Oh really? Melville had been fucking about on odd jobs and as a sailor, with one publication, "Typee," to his credit in 1846, the year before he married. AFTER the year of his marriage in 1847, the ENTIRE rest of his work was published, including the now-famous novel "Moby-Dick" and the story "Bartleby the Scrivener" --- and again, not just those, but EVERY OTHER THING he ever published.

Melville not only had a home base but also had a willing cadre of women (his wife and daughters) there to transcribe his every word. Melville wasn't operating in a vacuum. Neither was Carver.

During my time in academia in the late-80s-to-mid-90s learning about various literary men, I can't tell you how often the female life partners were dismissed and denigrated as somehow being nothing more than "balls and chains," as local girls that the guys had gotten pregnant... I'd like to see a history of art/literature sans such women (aka, "muses" and/or in-house secretaries).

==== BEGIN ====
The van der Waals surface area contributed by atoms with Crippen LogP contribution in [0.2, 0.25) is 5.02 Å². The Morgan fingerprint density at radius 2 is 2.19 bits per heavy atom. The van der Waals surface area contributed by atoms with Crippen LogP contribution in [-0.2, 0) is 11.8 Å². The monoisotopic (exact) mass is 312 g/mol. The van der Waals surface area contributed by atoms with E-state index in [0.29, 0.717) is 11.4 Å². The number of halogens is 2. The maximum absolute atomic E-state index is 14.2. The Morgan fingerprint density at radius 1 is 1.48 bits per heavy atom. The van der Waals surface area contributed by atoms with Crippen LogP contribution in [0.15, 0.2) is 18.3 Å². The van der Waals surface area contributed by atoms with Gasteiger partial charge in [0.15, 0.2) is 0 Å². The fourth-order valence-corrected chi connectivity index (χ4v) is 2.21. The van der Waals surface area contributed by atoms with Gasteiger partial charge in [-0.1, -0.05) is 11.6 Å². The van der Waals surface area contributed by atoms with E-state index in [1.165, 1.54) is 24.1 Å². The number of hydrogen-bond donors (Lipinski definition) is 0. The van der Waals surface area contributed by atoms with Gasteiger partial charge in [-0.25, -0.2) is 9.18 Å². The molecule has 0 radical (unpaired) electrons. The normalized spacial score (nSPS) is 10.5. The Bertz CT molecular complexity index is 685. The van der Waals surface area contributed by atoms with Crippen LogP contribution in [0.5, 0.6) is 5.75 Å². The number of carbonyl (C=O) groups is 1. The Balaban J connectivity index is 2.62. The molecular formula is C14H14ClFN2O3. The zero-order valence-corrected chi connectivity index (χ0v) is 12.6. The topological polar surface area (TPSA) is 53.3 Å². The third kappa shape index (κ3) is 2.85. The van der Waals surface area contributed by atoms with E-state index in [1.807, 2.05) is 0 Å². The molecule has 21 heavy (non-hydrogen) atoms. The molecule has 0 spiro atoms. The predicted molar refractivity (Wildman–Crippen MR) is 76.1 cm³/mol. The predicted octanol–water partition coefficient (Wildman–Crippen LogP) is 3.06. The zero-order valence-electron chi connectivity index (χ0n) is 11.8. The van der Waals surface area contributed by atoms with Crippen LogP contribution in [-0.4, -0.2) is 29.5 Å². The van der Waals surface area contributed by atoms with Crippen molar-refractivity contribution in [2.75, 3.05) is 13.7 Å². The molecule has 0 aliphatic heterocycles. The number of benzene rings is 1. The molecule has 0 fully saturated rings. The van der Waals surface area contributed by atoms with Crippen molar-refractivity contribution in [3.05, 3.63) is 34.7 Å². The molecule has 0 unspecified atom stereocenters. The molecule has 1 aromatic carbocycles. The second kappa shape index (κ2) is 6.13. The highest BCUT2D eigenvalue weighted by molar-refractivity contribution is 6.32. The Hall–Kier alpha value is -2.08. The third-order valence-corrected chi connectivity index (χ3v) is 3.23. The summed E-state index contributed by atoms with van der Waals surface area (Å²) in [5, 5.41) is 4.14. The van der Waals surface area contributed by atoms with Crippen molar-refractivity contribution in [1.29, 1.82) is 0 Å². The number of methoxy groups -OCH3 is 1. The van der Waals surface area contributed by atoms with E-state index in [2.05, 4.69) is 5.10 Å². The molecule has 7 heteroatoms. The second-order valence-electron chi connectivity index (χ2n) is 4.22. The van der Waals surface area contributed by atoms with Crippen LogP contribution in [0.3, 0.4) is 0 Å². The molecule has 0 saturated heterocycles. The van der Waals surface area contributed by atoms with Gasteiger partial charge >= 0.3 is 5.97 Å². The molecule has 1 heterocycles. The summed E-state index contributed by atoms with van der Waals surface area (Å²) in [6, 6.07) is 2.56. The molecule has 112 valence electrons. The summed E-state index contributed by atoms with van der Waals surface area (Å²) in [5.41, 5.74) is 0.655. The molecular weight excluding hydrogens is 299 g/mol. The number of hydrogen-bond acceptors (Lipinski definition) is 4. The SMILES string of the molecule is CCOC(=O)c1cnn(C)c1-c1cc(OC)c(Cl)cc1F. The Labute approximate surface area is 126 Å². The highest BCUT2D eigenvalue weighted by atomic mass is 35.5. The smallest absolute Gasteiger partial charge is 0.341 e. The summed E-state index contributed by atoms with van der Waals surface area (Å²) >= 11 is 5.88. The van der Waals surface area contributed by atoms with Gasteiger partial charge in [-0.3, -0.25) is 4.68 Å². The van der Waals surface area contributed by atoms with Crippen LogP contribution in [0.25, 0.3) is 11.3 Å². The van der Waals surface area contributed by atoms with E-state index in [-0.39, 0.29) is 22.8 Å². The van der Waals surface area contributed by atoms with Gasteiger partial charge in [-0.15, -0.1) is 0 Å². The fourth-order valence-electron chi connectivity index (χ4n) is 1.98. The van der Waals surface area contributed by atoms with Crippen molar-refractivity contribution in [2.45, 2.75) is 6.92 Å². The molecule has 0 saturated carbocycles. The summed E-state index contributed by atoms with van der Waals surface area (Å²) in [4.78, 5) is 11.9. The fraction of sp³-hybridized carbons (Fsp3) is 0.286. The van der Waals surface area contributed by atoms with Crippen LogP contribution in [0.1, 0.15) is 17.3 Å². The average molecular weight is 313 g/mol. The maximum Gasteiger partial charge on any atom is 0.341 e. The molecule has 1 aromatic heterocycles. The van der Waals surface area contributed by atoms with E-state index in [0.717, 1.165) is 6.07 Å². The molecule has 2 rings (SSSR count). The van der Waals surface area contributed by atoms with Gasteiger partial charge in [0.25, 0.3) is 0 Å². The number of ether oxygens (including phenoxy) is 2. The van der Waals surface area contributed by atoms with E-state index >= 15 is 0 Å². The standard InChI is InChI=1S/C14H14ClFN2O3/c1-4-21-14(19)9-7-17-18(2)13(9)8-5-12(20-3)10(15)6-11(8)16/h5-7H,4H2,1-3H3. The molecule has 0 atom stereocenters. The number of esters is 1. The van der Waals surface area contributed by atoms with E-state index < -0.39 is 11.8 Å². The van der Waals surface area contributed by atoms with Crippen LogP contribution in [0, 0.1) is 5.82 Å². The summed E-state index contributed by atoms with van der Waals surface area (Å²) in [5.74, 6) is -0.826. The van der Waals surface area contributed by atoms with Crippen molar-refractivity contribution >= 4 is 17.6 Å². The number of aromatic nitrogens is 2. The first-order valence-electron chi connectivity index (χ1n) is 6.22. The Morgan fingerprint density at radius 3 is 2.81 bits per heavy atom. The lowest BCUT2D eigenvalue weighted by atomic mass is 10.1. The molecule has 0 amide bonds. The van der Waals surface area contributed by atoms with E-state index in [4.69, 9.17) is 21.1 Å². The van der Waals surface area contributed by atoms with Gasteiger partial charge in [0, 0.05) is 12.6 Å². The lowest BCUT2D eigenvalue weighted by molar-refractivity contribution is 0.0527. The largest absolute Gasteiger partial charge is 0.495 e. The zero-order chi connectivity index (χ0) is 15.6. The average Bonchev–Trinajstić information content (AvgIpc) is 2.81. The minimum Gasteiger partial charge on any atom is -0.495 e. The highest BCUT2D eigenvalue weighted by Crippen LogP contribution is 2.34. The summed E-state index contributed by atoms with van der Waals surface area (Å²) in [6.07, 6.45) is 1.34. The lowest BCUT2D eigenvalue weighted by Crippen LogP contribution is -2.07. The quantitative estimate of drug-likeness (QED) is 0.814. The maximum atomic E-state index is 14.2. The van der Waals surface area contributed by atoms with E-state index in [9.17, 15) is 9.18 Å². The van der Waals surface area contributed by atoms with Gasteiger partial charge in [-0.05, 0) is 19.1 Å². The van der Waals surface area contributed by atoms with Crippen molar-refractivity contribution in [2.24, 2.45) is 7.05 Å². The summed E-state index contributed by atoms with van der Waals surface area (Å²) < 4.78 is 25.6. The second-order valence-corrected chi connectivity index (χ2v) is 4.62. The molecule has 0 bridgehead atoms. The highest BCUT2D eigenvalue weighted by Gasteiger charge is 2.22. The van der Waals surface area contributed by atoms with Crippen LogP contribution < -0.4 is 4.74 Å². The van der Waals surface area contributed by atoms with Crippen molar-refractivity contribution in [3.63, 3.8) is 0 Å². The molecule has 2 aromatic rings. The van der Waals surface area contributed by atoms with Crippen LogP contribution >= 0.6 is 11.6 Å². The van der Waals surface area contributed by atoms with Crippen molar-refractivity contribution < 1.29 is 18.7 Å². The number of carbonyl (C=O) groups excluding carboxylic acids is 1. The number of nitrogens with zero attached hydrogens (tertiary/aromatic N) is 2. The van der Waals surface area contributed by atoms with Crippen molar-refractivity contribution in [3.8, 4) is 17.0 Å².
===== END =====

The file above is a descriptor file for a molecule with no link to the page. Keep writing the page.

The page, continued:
Sunday, July 13, 2014

That's Someone You'll Never Forget



My crying jag about Ginny...

...that started Thursday night carried on into Friday and the subsequent calling in sick for work/lying in bed weeping all day Friday.

As I was remembering more and more things about her, I was remembering more and more things about someone who really LIKED me and wanted to be around me! (Until she didn't, of course, but while she did, she really did!)

In subsequent years, I've had "lovers," but no one that I could get lost trying to find a Fort Worth Unitarian Church with; no one to "shush" me when I innocently blurted out "What's a MUFF DIVER?" in her parents' car while viewing downtown Atlanta graffiti; no one to share a parents' hotel room with while simultaneously trying to get off on "Endless Love" with the sound turned off. :) 

That parentally-shared hotel room would have made a great story 20 years later had we survived.


Thursday, July 10, 2014

My first love on Find-A-Grave

Find-A-Grave is a website I've up 'til now associated with celebrities; I've looked up "Joan Crawford" there, for instance, and left a couple of "in memoriam" messages on her death date over the years.

Today was a slow day at work and I randomly typed in to "Find-A-Grave" the name of a girl I loved in 1983, when I was a Senior and she, a Junior at our high school.

In our 8 months of knowing each other in the Spring/Summer of '83, we:

saw "Frances" twice together (we later went to Fort Worth's Ridgmar Mall and had T-shirts made: "Frances Lives");